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Our Planet’s Health Directly Linked to Human Health, Prosperity, Deputy Secretary-General Tells General Assembly Debate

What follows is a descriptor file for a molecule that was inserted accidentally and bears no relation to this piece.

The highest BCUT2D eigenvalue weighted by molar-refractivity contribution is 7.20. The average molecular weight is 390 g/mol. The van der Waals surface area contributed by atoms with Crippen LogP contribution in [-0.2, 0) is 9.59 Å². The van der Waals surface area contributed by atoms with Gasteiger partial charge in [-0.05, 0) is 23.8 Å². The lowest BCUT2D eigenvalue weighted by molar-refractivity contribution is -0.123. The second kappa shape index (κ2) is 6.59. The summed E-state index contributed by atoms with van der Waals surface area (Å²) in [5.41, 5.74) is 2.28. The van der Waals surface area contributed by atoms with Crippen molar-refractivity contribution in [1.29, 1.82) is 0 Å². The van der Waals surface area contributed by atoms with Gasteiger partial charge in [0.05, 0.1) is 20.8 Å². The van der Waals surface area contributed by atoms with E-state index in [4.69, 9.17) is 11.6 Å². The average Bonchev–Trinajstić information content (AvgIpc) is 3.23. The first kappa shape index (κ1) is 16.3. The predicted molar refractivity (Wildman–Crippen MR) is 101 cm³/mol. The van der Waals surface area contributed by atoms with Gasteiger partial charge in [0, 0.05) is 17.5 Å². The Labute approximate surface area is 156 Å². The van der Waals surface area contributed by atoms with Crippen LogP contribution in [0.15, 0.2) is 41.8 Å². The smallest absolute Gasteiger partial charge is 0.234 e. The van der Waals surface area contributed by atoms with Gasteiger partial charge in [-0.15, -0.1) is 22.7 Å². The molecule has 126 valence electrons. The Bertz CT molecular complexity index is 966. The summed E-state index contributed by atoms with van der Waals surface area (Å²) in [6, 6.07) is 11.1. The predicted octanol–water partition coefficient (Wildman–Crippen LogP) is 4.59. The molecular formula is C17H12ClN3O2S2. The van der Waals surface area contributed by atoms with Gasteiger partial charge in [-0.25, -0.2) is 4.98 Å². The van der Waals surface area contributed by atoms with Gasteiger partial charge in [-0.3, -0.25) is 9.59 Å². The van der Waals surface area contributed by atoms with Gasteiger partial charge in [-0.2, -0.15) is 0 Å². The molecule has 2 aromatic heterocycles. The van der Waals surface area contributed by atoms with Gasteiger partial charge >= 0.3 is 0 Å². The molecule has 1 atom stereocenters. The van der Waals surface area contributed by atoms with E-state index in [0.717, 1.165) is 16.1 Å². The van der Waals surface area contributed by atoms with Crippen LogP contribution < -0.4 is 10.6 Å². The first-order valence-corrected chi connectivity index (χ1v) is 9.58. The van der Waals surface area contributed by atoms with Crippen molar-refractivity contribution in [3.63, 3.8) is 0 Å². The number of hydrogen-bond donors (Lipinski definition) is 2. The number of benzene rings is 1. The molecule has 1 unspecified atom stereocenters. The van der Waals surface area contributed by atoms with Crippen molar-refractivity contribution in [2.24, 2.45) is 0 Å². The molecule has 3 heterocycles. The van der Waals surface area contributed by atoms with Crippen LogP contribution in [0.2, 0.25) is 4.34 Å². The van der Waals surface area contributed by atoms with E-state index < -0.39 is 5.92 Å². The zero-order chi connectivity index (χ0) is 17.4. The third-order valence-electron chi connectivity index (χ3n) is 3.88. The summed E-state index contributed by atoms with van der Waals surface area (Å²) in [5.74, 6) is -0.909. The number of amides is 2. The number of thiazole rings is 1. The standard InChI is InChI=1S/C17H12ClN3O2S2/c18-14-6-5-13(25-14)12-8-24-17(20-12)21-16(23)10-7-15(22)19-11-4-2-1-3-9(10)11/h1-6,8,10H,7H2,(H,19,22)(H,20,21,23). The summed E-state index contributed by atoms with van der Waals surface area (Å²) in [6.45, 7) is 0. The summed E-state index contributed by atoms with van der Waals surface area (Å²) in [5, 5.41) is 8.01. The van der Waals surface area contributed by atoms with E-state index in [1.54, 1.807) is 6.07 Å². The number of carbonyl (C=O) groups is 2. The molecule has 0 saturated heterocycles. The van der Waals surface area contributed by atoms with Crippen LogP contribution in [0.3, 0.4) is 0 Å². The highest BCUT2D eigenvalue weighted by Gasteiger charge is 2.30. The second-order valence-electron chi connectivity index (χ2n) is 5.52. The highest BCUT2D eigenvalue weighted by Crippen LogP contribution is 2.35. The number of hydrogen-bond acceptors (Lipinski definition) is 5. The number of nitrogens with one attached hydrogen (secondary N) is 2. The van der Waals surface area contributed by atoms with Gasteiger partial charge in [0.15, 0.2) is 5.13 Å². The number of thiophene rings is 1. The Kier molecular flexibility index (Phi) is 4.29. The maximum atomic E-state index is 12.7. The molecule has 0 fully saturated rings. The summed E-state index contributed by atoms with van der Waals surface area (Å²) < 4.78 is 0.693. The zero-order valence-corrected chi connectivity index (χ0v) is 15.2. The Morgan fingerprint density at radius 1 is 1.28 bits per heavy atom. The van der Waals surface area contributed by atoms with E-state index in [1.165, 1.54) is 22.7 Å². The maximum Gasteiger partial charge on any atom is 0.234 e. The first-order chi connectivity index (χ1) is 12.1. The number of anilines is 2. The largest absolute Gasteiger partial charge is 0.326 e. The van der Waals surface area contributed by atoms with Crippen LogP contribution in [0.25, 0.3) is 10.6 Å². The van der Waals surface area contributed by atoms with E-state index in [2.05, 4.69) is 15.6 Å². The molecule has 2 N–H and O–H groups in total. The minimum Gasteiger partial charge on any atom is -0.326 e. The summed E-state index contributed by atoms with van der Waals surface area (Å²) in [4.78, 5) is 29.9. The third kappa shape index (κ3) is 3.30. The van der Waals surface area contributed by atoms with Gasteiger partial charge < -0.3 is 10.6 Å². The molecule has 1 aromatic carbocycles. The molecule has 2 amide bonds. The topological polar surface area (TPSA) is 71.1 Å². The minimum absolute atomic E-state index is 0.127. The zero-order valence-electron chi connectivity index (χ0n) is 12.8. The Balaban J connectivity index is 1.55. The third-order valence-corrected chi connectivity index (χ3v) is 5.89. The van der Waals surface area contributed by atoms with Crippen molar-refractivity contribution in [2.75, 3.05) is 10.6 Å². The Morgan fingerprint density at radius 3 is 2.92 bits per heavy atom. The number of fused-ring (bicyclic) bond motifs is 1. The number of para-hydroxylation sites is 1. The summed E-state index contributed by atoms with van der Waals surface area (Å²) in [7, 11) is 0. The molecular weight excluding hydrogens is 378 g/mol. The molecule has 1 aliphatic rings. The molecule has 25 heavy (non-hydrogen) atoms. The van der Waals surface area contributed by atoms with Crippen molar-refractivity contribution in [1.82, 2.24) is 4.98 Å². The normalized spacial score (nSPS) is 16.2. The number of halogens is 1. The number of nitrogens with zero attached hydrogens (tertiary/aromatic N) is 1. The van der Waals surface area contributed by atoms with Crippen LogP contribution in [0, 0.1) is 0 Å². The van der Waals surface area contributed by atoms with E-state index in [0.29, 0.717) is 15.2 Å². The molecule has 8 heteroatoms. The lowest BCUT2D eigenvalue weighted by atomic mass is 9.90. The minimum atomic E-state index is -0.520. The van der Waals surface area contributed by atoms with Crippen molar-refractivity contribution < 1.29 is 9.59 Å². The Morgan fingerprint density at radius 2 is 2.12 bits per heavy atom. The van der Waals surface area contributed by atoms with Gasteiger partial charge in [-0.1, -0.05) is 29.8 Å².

As the Secretary-General has said, nature loss is a planetary emergency.The health of our planet is directly linked to human health and prosperity.  Let me share three reflections. Third, we need to close the biodiversity finance gap of approximately 0 billion per year by 2030 and ensure the 0 billion per year of harmful subsidies are eliminated, phased out or reformed, including by repurposing and redirecting them towards incentivizing biodiversity-positive activities.  The recent World Trade Organization (WTO) agreement on harmful fishery subsidies is an example of the kind of transformation we can achieve together. Second, we must strengthen nature’s capacity to protect us from hazards and extreme events.  This means accelerating implementation of national restoration policies, programmes and plans for marine and terrestrial ecosystems while creating new jobs, tackling poverty and improving sustainable development. I wish this high-level thematic debate every success in its deliberations.  Let us work together to demonstrate the needed leadership and political will for nature and people, for future generations. There is enormous value in protecting our natural capital as nature-based solutions for planetary challenges, including climate change, food security, energy and others. Ecosystems are endangered, climate change is having devastating effects, and increased land, air, ocean and water pollution are impacting us all, in particular vulnerable populations.  This emergency demands a new mindset. Following are UN Deputy Secretary-General Amina Mohammed’s remarks, as prepared for delivery, to the General Assembly’s high-level thematic debate titled “Moment for Nature”, in New York today: First, a holistic approach towards addressing the drivers of this degradation.  We must consider the impacts on nature in how we address food and energy systems.  We must transform how we view and value nature and ensure that nature’s contributions to human health and well-being are acknowledged in our metrics and investment decisions.  A whole of society approach will be essential. I want to thank the President of the General Assembly for bringing us together today for a dialogue on the interconnected environmental threats that are increasingly threatening the achievement of the sustainable development goals.

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